Step 6. Leave alone for 2-6 months until you are happy with the taste (I sample with a pipette or turkey baster to avoid disturbing the mother). The speed of the process will depend on when you catch the right bacteria from the air and the room temperature etc., each batch is different. When a white film forms on the surface of the apple juice this is a good sign that things are progressing well. The film is the ‘mother of vinegar’ and will gradually thicken over a period of weeks. When you make your next batch you will need this so do not discard or remove it. If you move the jar around the mother will often sink to the bottom, this is not a problem. Once your vinegar has a thick ‘mother’ taste periodically to determine when the vinegar is ready. The liquid should taste vinegary rather than sweet or cider-like.

Step 7. Once you are happy with your vinegar, start a new batch with apple scraps. When that batch has reached Step 5, strain out the fruit and add the mother from the first batch to the new apple cider vinegar. Adding the mother speeds up the whole process considerably so the next batch will be ready in around 6-8 weeks. The mother will sink to the bottom of the jar, but a new mother will quickly grow on the surface. For the next batch, I discard the sunken mother and use the floating mother. If you do not want to start another batch you can place the mother on hold by placing in an airtight jar to slow things down and covering with vinegar from the first batch. Open the jar once a week to provide air. For extended periods on hold, feed your mother apple liquid as made during the first stage of this process (up to step 5).

Step 8. Strain the vinegar through a coffee filter and then bottle. Even without oxygen the vinegar will remain alive for some time and will grow its own small mother and forms brownish strands close to the bottom of the jar. Eventually without oxygen the mother will sink and form a dark sediment at the bottom of the bottle, just like shop bought varieties. The vinegar is best left to mature for a month before use as flavour improves and mellows with time.


Homemade Apple Cider Vinegar from Scraps
 
Never spend money on Apple Cider Vinegar again, make it at home for free from apple cores and peel or for better results the cost of ¼ cup sugar. This method produces a 'mother of vinegar'every time!
Author:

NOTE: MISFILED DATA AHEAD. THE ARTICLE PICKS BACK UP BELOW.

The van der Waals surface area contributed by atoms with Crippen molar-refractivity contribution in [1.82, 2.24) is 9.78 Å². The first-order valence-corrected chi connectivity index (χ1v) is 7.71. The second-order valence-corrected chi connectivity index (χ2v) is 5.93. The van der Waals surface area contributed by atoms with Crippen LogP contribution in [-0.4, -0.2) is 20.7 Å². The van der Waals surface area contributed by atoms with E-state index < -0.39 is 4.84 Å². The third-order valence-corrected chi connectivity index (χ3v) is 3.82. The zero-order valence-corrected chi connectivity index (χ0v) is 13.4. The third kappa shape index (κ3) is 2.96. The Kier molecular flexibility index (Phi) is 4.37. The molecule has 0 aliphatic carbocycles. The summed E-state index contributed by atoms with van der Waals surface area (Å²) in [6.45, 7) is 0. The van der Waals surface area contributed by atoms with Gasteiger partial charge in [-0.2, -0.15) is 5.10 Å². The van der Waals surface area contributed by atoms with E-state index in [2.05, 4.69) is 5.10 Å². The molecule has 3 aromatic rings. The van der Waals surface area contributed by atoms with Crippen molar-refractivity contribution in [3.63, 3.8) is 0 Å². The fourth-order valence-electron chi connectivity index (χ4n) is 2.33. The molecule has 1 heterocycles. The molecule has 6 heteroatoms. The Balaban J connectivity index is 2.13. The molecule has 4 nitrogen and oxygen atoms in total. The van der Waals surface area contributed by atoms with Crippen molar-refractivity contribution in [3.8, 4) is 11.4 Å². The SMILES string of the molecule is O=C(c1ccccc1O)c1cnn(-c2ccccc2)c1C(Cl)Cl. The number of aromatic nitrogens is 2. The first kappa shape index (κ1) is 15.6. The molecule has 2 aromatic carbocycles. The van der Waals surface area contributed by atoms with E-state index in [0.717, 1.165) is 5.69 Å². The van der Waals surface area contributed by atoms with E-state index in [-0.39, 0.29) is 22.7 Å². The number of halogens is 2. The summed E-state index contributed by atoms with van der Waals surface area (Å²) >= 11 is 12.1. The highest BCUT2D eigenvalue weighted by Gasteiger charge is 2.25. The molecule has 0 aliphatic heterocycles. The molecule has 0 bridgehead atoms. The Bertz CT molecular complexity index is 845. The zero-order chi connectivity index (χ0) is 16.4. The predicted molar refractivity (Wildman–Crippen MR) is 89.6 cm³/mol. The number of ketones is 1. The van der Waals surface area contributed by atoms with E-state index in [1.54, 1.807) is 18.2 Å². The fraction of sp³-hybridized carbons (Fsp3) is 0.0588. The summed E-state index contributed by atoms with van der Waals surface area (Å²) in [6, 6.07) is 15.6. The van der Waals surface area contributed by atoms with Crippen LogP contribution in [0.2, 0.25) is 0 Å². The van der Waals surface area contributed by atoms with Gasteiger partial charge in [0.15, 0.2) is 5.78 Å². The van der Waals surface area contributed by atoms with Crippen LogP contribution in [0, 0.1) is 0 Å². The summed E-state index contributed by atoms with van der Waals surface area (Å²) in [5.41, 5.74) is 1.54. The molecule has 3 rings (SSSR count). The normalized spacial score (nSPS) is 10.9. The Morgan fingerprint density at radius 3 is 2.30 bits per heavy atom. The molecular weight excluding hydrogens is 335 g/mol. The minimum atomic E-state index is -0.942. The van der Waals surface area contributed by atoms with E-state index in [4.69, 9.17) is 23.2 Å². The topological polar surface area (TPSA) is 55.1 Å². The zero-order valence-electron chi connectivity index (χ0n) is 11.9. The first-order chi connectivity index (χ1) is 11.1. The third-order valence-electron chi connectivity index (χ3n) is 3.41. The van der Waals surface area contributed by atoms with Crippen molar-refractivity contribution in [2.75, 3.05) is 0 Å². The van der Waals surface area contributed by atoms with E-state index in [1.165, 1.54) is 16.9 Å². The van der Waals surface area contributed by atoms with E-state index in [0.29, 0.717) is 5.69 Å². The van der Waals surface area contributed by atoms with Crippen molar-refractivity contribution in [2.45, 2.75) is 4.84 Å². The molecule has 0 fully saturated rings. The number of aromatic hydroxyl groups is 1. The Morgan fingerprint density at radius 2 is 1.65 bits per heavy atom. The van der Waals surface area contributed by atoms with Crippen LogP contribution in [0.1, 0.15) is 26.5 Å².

Recipe type: Vinegar
Cuisine: Condiments
Ingredients
  • Equipment
  • 2 x 1-quart jars
  • Elastic bands or canning ring
  • Sharp knife or peeler
  • Clean cloth, medical gauze, paper towel or coffee filter(for top of jar)
  • Cheesecloth or flour sack material (for staining out apple pieces)
  • Unbleached coffee filter for straining out final sediment and bottling
  • Ingredients
  • Apple peel and cores from Organic fruit (enough to fill 2 jars)
  • 4 tablespoons (1/4 cup) Organic Sugar or preferred sweetener (1 tablespoon per cup of water)
  • Water (approximately 1 litre)
  • White vinegar (optional for rinsing jars and removing soap residue)
Instructions
  1. Clean both jars with hot soapy water. Rinse well, first with cold water, then with white vinegar to ensure there is no dish soap residue. Scrub the apples thoroughly
  2. Peel apples and remove core, you can either use the whole apple for the vinegar or use the flesh to make pies, sauce, juice etc. and just use the scraps. Remove any mouldy parts and discard, but bruising etc. is not a problem.
  3. Place the apple cores and peel into the jars, and fill to just below the shoulder.
  4. Add 1 litre of pre-boiled water to a jug and dissolve ¼ cup of sugar in the water. Pour the sugar water into the jars of fruit, filling until the fruit is under the surface. For 2-litre jars, I use just over a litre of sugar water, the exact amount depends on how much fruit you manage to stuff in there. If you need more than a litre, make extra sugar water up at a ratio of 1 tablespoon of sugar per cup of water.
  5. Cover the lid of the jar with a piece of clean cloth, paper towel, a coffee filter or similar and secure in place with an elastic band or canning ring, you want air to enter, but vinegar flies and debris to stay out. Place in a warm dark spot that is about 19-26 degrees C.